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It seems most governments (certainly the US, Europe, Australia) have racked up a national debt - but who are the lenders that these governments are indebted to?

Where does the government get the money they spend after they've spent all the taxes they collected? Does it just magically appear because the government prints another billion dollars?

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Who owns the debt?

People and organizations who want to own what has historically been a rather stable investment for most countries. This also differs somewhat from country to country.

In Japan, the second largest owners of debt are citizens in the form of postal savings. The largest is the central bank.

In the United States, debt owed to the public (as per the balance):

  • Foreign - $6.281 trillion
  • Federal Reserve - $2.463 trillion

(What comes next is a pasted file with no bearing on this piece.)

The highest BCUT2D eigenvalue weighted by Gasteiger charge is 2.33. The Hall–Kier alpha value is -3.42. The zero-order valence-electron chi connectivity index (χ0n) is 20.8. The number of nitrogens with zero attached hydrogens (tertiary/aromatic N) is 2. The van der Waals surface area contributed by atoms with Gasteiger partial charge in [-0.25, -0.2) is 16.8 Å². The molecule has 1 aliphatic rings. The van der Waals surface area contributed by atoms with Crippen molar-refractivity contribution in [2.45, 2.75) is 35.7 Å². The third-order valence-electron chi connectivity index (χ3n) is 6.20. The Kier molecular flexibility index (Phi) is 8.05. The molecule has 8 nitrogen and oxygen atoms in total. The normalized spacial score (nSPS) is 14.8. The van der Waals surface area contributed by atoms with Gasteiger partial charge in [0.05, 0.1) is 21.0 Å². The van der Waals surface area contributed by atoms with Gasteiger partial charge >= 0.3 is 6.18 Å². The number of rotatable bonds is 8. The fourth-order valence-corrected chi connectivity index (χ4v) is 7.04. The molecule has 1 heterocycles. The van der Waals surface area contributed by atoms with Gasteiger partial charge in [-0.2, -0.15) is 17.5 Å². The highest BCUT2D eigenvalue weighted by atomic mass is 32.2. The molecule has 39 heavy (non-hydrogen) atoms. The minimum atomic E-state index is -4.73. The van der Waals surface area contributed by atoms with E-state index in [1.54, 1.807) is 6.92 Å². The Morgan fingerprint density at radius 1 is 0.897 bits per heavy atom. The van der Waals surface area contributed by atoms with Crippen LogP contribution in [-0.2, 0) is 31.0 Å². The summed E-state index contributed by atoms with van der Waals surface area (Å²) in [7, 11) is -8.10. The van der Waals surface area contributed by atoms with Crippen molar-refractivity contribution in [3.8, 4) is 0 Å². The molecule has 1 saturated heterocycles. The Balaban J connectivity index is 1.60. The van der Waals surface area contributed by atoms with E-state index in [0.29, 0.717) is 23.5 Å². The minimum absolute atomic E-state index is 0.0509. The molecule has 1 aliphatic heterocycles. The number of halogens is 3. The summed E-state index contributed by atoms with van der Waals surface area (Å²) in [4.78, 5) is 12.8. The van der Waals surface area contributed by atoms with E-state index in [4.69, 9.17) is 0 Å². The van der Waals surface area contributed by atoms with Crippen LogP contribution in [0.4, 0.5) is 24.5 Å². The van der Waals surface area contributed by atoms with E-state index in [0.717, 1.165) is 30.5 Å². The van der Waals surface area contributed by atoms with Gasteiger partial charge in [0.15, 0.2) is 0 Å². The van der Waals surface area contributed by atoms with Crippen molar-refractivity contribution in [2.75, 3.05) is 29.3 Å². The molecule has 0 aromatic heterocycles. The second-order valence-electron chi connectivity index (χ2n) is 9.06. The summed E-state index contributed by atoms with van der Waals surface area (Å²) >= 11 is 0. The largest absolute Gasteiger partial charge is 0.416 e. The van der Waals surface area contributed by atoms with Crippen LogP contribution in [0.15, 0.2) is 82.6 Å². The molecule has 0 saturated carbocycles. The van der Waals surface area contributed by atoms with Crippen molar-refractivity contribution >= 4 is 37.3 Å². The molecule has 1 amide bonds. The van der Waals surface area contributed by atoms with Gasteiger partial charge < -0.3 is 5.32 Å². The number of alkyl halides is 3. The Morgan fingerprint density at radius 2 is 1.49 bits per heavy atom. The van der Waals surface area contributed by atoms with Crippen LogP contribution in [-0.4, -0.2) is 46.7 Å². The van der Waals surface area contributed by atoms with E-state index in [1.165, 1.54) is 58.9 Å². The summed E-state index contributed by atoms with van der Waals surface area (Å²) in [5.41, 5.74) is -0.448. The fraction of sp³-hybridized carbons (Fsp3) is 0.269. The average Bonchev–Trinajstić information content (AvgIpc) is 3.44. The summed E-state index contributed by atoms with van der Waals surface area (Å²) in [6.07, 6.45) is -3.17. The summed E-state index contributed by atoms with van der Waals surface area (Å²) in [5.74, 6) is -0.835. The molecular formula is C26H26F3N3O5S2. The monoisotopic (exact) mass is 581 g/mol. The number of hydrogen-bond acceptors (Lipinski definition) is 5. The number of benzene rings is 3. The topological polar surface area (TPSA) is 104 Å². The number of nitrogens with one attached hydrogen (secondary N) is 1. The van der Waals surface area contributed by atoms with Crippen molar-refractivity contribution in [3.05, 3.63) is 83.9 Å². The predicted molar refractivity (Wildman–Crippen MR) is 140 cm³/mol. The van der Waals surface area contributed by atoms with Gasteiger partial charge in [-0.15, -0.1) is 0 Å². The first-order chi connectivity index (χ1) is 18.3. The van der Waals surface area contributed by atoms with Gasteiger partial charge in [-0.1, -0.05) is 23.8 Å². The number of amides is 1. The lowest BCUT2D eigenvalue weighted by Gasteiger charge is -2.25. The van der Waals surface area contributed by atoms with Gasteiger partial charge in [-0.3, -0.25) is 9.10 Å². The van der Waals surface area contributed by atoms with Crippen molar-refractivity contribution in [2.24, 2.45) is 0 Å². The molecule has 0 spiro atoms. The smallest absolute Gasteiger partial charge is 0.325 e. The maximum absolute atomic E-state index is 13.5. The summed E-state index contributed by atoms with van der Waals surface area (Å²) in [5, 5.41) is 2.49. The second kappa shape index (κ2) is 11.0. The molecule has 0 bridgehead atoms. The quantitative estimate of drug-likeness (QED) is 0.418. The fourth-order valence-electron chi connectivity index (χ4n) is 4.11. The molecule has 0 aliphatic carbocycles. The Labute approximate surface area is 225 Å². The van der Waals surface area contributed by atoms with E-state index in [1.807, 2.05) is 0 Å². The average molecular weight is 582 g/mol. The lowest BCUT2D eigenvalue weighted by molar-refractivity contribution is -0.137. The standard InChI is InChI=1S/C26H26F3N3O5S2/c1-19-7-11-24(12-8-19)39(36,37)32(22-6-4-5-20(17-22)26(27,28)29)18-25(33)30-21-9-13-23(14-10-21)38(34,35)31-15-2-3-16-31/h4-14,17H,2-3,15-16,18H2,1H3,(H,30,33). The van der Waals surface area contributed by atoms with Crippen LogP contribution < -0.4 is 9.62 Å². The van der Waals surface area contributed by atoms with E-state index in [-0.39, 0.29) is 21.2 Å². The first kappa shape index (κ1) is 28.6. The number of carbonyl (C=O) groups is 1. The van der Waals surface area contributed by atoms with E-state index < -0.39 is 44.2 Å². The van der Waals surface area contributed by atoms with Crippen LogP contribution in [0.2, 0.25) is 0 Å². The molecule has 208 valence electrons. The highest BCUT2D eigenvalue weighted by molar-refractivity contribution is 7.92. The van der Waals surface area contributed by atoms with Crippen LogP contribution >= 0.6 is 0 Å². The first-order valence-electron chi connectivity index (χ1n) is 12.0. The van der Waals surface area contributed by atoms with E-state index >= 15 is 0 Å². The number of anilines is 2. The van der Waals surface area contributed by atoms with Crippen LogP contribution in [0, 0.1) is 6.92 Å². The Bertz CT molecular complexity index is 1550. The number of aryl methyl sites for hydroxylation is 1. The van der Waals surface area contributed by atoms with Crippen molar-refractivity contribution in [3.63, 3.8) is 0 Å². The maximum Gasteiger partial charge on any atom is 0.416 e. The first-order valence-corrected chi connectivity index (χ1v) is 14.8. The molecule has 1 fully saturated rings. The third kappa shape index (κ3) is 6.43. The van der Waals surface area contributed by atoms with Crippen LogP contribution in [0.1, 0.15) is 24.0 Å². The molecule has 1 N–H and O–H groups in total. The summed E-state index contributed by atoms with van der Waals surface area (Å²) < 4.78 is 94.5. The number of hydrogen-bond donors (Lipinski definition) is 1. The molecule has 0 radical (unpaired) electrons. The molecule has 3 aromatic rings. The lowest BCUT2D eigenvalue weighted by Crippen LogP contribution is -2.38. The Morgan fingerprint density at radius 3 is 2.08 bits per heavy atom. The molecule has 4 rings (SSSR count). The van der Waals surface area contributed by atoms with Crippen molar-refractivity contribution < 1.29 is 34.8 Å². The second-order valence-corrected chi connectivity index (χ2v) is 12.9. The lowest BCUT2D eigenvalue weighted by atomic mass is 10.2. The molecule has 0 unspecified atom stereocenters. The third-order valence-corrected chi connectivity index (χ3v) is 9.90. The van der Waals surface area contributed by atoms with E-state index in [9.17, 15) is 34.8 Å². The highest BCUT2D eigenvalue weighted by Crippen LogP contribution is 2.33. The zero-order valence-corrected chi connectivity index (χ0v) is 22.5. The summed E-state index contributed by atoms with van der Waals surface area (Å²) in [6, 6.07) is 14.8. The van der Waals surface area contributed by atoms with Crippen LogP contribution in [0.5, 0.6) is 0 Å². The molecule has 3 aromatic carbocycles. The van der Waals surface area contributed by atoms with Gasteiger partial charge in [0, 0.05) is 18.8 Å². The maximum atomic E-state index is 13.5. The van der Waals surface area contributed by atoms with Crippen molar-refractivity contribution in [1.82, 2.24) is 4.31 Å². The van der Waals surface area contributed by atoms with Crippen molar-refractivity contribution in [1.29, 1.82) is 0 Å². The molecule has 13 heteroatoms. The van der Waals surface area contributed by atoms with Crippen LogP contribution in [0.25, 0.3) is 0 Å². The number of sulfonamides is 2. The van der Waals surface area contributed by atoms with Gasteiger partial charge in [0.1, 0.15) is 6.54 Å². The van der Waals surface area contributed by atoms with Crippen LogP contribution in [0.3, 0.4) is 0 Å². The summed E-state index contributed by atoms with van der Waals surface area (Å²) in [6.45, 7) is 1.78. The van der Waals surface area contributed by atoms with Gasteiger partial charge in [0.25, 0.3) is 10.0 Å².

• Mutual funds - $1.379 trillion
  • State and local government, including their pension funds - $874 billion
  • Private pension funds - $544 billion
  • Banks - $570 billion
  • Insurance companies - $304 billion
  • U.S. savings bonds - $169 billion

Foreign debt may be owed to countries. For example, China and Japan own large stakes so as to be able to keep their currencies lower than they otherwise would be. In some cases, it may also represent money held by foreign agents, rich individuals or countries.

Another significant holding is intragovernmental savings. For example, Social Security owns about $2 trillion of US government debt.

Money after taxes

Where does the government get the money they spend after they've spent all the taxes they collected? Does it just magically appear because the government prints another billion dollars?

It could, but it usually doesn't. A typical government obtains money beyond taxes by selling government debt. It creates a bond and sells it. The buyer could be the central bank, an individual, an organization, or even another government. If no one wants to buy, then it has to change the price until someone does.